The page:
they are not really bogus. Apparently it's the IP that a packet was last
    received from (client or server). The syslog daemon wouldn't be able to
    compress these two lines. Of course, in between two legitimate queries,
    the log lines will all have the same IP. So, instead of only two log
    lines ("connection refused" and "message repeated") the attacker may be
    able to get a few more, but he would still be wasting most of his bandwidth.

    Even so, it does help to make the smoke curtain thicker and it would
    make the sysadmin scratch his head even more - I know, first hand.

    Luc
    _______________________________________________
    questions mailing list
    questions@lists.ntp.isc.org
    https://lists.ntp.isc.org/mailman/listinfo/questions


  16. Re: "Listen on" semantics



    Maarten Wiltink wrote:
    > "Harlan Stenn" wrote in message
    > news:ywn9k63y5gcl.fsf@ntp1.isc.org...
    >>> "Luc Pardon" wrote in message
    >>> news:45110BAE.8040106@skopos.be...

    >
    >>>> What I want is not so much two copies of ntpd as a separation
    >>>> between client and server functionality.
    >>>>
    >>>> The client should keep my clock on track. The server should tell
    >>>> all my other systems what time it is.

    >> As I understand it, that is not the ntp model, that is the timed model.

    >
    > You may be reading things into the terms 'client' and 'server' that
    > weren't there. (I think) the terms are being used strictly in a network
    > sense: a server is a process that only listens; a client is a process
    > that may _start_ conversations. No mention of all the intricate math
    > that goes on in a full NTP implementation; obviously it does have to
    > go somewhere.
    >

    I must admit that I'm probably at the source of the confusion.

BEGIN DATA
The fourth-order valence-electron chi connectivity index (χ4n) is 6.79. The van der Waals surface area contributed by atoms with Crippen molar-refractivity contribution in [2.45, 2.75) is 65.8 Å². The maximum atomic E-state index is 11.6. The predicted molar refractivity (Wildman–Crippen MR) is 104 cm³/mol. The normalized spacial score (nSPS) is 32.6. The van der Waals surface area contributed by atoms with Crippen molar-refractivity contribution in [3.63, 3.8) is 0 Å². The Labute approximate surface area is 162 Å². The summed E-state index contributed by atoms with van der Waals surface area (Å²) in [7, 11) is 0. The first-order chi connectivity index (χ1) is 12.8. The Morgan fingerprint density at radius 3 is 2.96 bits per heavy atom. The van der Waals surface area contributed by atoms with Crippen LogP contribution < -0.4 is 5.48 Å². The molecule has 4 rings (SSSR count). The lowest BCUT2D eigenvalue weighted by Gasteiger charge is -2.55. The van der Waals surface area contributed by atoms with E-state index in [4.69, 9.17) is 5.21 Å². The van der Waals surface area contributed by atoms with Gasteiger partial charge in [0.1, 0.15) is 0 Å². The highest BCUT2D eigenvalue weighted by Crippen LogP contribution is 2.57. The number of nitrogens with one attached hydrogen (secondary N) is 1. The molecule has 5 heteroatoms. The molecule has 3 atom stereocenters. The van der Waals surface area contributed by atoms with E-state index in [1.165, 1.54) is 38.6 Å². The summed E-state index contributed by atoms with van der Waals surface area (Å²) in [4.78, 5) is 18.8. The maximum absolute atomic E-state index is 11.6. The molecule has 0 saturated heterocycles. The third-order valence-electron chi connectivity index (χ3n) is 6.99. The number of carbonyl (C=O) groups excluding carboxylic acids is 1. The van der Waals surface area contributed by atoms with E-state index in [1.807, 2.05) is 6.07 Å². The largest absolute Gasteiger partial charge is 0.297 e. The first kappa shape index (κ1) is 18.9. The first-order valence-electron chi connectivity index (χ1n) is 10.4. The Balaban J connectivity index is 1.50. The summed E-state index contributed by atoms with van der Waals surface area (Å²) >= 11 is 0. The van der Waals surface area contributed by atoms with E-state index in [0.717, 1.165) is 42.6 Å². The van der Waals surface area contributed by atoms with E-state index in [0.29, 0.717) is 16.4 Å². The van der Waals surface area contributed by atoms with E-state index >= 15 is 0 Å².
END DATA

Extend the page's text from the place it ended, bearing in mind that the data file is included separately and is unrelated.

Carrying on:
What I meant in this paragraph was not in a network sense, i.e. at
    the transport or socket layer, but at the application layer. By "client"
    (i.e. "time client") I meant to include all the magic that (x)ntpd uses
    to determine the time from "time servers" at a higher stratum.

    In the other parts of the discussion, I was using the terms indeed
    in the network sense.

    To make it [clearer|more confusing] : currently, the (x)ntpd "time
    client" uses a "socket server" (listening) to receive its time info,
    i.e. it operates in async mode. I would like to see it use a regular
    "socket client" in synchroneous mode instead.


    > There is nothing that says Luc's proposed NTP client mustn't be a
    > continually running process; in fact, 'the NTP model' would require it
    > to. But the server part would not need to do all the NTP work itself.
    > It might simply assume (or check) that the clock is being disciplined,
    > and return packets as requested by remote clients.
    >

    Exactly. I don't care too much how the client and server are
    implemented, in separate processes or in one single process, although
    personally I'd go for separate if possible (KISS and security). But if
    they are in a single process, I'd do want to be able to switch the
    logical components (client, server, peer) on or off in the config file
    to suit my needs.

    > The introduction of a 'client only' mode for NTP (not SNTP) would make
    > many people happy already. That could use ports in such a manner that
    > time service does not automatically become available from the machine,
    > and could try not to get in the way of a separate simple NTP time server.
    >


    It certainly would make _me_ happy. What I miss in OpenNTPD is not
    so much the reduced precision as the lack of ntpq.

    In any case, I believe that "my" setup, i.e an stratum 3 server for
    an internal network, is a typical setup. It's Not Good to force all
    these admins to choose between better time and better security if they
    can have both.

    > Groetjes,
    > Maarten Wiltink
    >

    BTW: thanks for the moral support!

    Groetjes terug,

    Luc
    _______________________________________________
    questions mailing list
    questions@lists.ntp.isc.org
    https://lists.ntp.isc.org/mailman/listinfo/questions


  17. Re: "Listen on" semantics

    Luc Pardon schrieb:
    > [... very interesting but long security discussion ...]
    >
    >
    > It certainly would make _me_ happy. What I miss in OpenNTPD is not
    > so much the reduced precision as the lack of ntpq.


    Sorry for eating all the quoted text, but I only wanted to ask you why
    there is no such thing as ntpq for OpenNTPD?

    Where do you think would the "server" part get all the information that